With the old CRM system, there wasn't a good way to prevent duplication of important customer data and many customers ended up listed three different ways, or an airplane would be listed as belonging to five different companies. Also, unauthorized users kept adding data. To ensure that the new Pivotal system started out clean, only financial information for companies or owners who had done business with Midcoast and Sabreliner was transferred. The actual airplane and contact information was carefully added, making sure that it was accurate. The system allows the users to tag an airplane with owner information and also operator or manager information, so users know who to contact. The system also prevents users from entering a particular airplane more than once. Now, Jelovic said, "there is a connection diagram between the contacts and the owners. We have clean data. It's helped our business be more effective."
Historical data from past work is also in the Pivotal system. Technicians take photos as they work on the airplane and these are added to the system.
Now Midcoast/Sabreliner sales teams are using the Pivotal system to access information that helps them quote new jobs, schedule work, and communicate with customers. Using the aircraft database part of the system, users can input current times and cycles on customer airplanes and project a utilization number that is useful for knowing when an inspection or maintenance event might come due. As the database gets populated with information such as the avionics equipment list and photos of the cockpit and interior, salespeople can quickly assess whether there is room for a new piece of equipment.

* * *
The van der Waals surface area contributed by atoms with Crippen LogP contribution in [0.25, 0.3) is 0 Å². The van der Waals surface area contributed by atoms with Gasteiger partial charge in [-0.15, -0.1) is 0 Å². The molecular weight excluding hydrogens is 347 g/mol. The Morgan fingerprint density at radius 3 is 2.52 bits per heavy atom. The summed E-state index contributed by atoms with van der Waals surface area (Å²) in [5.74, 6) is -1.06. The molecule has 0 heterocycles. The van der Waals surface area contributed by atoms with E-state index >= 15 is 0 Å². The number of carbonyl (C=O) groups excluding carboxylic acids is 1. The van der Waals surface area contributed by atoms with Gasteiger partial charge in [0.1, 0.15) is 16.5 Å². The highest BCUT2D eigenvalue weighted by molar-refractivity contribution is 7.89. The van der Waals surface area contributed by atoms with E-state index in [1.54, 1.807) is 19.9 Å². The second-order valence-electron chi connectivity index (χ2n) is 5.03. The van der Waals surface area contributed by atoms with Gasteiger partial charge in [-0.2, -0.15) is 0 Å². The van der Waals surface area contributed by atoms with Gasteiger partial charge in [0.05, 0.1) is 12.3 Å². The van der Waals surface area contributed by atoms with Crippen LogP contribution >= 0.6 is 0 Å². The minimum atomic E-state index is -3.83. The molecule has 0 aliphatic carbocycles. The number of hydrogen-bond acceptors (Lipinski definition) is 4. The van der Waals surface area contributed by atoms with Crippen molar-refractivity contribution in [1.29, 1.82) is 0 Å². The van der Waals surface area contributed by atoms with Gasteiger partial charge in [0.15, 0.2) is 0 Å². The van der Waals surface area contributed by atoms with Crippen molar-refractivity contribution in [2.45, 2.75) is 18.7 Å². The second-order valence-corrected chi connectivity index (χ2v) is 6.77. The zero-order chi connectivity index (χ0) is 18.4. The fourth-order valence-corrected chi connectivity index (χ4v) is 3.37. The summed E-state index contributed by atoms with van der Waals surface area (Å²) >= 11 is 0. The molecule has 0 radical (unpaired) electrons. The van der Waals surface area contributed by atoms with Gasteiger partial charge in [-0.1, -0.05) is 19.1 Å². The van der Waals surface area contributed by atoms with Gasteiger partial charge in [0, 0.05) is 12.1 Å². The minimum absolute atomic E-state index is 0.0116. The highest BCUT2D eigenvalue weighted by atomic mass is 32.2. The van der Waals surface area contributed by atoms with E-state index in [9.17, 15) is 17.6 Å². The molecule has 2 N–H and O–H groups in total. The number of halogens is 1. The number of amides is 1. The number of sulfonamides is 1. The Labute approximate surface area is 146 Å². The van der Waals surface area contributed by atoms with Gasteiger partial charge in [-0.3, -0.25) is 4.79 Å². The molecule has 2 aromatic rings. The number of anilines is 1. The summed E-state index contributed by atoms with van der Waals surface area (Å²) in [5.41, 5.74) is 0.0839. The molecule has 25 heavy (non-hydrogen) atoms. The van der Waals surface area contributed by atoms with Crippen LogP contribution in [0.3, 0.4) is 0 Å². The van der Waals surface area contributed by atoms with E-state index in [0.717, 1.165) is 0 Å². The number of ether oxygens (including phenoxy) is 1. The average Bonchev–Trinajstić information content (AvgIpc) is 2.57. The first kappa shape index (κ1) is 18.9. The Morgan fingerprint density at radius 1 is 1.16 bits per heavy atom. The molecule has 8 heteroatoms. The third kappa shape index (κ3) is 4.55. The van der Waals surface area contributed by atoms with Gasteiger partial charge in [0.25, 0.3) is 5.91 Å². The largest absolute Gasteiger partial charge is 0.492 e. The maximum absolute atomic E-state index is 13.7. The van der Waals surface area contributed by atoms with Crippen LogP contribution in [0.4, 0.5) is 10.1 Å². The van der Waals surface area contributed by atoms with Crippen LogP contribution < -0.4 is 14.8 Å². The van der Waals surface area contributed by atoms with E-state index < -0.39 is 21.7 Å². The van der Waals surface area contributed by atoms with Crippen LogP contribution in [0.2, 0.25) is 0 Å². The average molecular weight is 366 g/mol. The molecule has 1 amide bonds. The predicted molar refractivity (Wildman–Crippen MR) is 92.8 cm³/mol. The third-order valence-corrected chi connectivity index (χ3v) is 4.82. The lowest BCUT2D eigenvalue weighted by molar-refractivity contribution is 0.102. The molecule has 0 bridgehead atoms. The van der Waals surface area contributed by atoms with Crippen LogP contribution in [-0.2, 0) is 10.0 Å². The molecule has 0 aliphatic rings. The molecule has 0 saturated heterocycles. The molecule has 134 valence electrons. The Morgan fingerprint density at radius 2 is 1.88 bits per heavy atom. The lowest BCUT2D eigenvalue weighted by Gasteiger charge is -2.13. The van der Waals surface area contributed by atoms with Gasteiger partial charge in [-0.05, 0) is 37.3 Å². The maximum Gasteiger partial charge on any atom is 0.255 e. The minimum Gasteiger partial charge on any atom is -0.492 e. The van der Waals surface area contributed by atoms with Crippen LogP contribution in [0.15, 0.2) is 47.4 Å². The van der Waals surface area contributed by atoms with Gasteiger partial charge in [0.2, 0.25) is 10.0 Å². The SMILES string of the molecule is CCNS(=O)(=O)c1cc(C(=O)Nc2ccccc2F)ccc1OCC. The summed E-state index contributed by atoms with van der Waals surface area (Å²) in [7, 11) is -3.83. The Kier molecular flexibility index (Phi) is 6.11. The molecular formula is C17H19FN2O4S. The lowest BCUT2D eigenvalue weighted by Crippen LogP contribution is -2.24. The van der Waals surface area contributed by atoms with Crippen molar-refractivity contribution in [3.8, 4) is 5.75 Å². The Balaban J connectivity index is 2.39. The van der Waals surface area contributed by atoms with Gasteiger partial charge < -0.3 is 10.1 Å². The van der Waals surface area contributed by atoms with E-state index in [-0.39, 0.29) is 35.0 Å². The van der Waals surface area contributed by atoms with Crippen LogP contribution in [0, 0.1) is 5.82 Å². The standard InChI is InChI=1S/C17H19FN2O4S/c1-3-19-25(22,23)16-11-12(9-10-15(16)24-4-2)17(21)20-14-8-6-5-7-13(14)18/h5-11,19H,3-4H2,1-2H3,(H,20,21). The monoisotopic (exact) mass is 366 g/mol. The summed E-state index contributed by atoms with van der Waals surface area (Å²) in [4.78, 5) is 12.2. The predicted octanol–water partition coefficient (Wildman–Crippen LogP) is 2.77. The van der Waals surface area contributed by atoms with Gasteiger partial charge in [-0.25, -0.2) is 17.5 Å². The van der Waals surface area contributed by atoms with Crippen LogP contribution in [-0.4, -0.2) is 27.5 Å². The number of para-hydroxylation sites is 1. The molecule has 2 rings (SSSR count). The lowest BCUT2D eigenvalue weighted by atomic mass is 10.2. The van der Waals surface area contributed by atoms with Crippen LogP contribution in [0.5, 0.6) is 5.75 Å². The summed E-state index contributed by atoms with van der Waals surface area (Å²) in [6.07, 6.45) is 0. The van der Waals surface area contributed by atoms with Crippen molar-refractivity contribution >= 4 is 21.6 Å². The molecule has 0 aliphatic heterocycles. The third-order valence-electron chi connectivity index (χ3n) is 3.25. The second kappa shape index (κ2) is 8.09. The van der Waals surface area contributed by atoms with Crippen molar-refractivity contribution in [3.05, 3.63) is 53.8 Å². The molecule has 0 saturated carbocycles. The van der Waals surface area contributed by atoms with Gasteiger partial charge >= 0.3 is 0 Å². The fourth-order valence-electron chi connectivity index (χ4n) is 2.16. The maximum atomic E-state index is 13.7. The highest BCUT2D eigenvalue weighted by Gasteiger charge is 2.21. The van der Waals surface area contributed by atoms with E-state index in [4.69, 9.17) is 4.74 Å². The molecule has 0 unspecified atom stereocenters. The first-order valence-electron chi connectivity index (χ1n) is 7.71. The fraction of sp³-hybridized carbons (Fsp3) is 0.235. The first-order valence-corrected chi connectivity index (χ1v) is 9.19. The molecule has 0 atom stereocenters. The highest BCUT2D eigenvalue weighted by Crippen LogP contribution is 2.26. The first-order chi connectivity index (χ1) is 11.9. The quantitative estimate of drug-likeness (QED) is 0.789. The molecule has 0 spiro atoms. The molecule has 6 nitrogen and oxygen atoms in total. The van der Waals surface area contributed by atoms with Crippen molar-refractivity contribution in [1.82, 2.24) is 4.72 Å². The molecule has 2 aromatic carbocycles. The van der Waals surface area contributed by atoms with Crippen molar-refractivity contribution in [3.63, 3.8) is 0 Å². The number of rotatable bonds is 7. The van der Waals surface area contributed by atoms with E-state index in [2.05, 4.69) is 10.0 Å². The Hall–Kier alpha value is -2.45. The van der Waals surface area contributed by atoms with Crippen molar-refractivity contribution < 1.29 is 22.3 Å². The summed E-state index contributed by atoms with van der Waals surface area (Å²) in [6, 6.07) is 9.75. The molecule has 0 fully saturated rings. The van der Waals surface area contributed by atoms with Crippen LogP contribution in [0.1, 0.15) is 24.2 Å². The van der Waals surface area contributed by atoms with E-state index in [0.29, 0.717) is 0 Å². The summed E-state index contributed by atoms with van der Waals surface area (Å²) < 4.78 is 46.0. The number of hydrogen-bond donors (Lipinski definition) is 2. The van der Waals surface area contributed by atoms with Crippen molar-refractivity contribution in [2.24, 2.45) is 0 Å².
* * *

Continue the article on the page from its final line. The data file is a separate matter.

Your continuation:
To close the feedback loop between customers and Midcoast/Sabreliner salespeople and management, regional managers conduct surveys of 12 customers every month. "It's part of our AS9100 quality system," Jelovic said. "Part of that is measuring your customer satisfaction and if you have problems, addressing them." The Pivotal CRM system is used to identify the 12 customers who will be surveyed each month, and alerts are placed in the system to let users know when surveys have been done.
The Midcoast/Sabreliner Pivotal CRM system runs on the company's IBM AS400 computer system. A subsequent implementation phase will hook the CRM system to the company's back-office financial data so users can view reports on customer spending patterns and other useful financial information.
MRO and CRM
The larger the company, the more sophisticated the CRM program they tend to use. For example, Gulfstream Aerospace uses Sage Software's Saleslogix CRM system, according to spokesman Robert Baugniet. "We use the same system for new aircraft and customer support," he said. "All of the salesforce and management can access it, and it goes all the way to the field-service reps, it's a living, breathing document. It's a better way of keeping track. Once people get used to Saleslogix, it's a super system."
The Learjet experts at Spectra Jet in Springfield, Ohio use Microsoft Excel to manage their customer database. "We're still small," said John Yegerlehner, one of the Spectra Jet founders and owners, "and it's not hard to keep track of [customers]. When it comes to Learjets [being] such a small community, people know each other, and [a lot of business] comes from word of mouth."
At Duncan Aviation, a different sort of problem led to the company's current CRM system. In the early 1990s, according to Tom Burt, executive vice president and chief operating officer of Duncan's Battle Creek, Michigan facility, "it became clear that we needed a tool to help us stay in touch with our customers and help our sales efforts."